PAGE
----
C. Efficient Delivery of Legal Services. Attorneys arguably work many more hours than other “knowledge workers.” There is often a question of whether attorneys are simply working harder rather than working smarter. Both attorneys and clients see the benefits of more efficient delivery of legal services. Attorneys are increasingly aware of productivity gains achieved in other businesses by use of technology and find that their clients who have achieved such gains through the use of technology are pressuring law firms to adopt the same approaches. In other cases, business clients expect law firms to have certain technologies in place and are not willing to pay lawyers to deliver work in what is seen as inefficient and expensive ways.
D. Information Overload. Attorneys are inundated with paper, e-mail, advance sheets, journals, newsletters, web pages and a rising tide of information falling over them. Keeping up with developments in a practice area can take a substantial amount of time. As attorneys take advantage of e-mail newsletters, e-mail discussion lists, and other Internet resources, the symptoms of information overload can become very apparent. The need to organize, process and store in a retrievable fashion relevant information has become increasingly important.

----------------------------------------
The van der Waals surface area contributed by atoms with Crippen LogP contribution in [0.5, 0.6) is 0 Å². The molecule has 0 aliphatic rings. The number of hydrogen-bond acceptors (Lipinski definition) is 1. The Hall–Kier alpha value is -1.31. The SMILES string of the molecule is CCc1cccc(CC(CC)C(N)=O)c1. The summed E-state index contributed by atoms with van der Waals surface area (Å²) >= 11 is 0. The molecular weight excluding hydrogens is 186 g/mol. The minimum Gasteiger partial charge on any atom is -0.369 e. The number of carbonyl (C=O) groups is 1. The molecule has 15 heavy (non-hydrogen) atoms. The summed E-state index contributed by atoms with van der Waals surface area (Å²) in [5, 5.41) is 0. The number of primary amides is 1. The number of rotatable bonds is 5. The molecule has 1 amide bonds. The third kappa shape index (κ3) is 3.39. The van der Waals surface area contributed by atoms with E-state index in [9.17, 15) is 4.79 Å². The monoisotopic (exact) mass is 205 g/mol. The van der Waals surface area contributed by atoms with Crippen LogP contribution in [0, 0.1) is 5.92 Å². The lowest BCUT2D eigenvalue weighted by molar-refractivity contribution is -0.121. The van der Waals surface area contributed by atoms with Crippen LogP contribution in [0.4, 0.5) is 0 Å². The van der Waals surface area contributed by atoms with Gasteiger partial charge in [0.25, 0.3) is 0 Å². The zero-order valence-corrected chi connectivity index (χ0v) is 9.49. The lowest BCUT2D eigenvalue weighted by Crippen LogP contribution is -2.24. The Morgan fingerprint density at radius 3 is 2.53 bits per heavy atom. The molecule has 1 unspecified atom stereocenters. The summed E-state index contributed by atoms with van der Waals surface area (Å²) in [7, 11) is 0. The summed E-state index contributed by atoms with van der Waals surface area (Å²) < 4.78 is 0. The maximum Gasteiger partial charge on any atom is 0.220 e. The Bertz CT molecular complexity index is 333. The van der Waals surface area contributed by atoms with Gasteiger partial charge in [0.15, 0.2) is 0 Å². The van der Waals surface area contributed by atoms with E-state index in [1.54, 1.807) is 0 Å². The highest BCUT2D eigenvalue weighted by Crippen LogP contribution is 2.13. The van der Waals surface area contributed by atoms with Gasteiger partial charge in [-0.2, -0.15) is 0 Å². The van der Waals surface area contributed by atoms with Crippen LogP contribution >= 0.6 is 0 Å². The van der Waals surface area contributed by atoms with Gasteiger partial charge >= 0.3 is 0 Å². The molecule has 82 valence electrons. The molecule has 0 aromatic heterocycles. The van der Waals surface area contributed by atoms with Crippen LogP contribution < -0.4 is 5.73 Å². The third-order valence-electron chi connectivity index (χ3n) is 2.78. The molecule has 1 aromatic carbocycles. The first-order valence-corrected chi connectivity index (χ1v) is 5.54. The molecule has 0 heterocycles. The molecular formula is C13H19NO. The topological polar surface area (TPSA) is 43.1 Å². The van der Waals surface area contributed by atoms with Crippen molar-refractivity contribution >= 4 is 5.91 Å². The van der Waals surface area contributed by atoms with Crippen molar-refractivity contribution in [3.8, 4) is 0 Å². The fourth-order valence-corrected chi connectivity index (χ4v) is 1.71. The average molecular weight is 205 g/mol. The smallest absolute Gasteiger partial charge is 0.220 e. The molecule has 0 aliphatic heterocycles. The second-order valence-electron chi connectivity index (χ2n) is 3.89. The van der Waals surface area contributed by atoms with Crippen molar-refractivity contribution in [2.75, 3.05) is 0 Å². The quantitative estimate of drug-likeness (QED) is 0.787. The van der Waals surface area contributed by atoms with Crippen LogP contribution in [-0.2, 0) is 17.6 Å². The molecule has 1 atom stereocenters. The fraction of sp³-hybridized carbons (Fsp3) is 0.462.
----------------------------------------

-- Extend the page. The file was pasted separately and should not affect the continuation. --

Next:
E. Employee Retention. The new generation of lawyers leaving law school has been raised in an era of computers. Soon we will have a generation of law students who have never known a time when the Internet was not available. The level of expectations and reliance of sophisticated approaches to information and technology of these lawyers is very high. Law firms have found and will continue to find unwillingness by these lawyers to stay at firms that do not have state-of-the-art approaches to information. Law firms realize that addressing technology concerns is an essential part of attracting and retaining the best talent.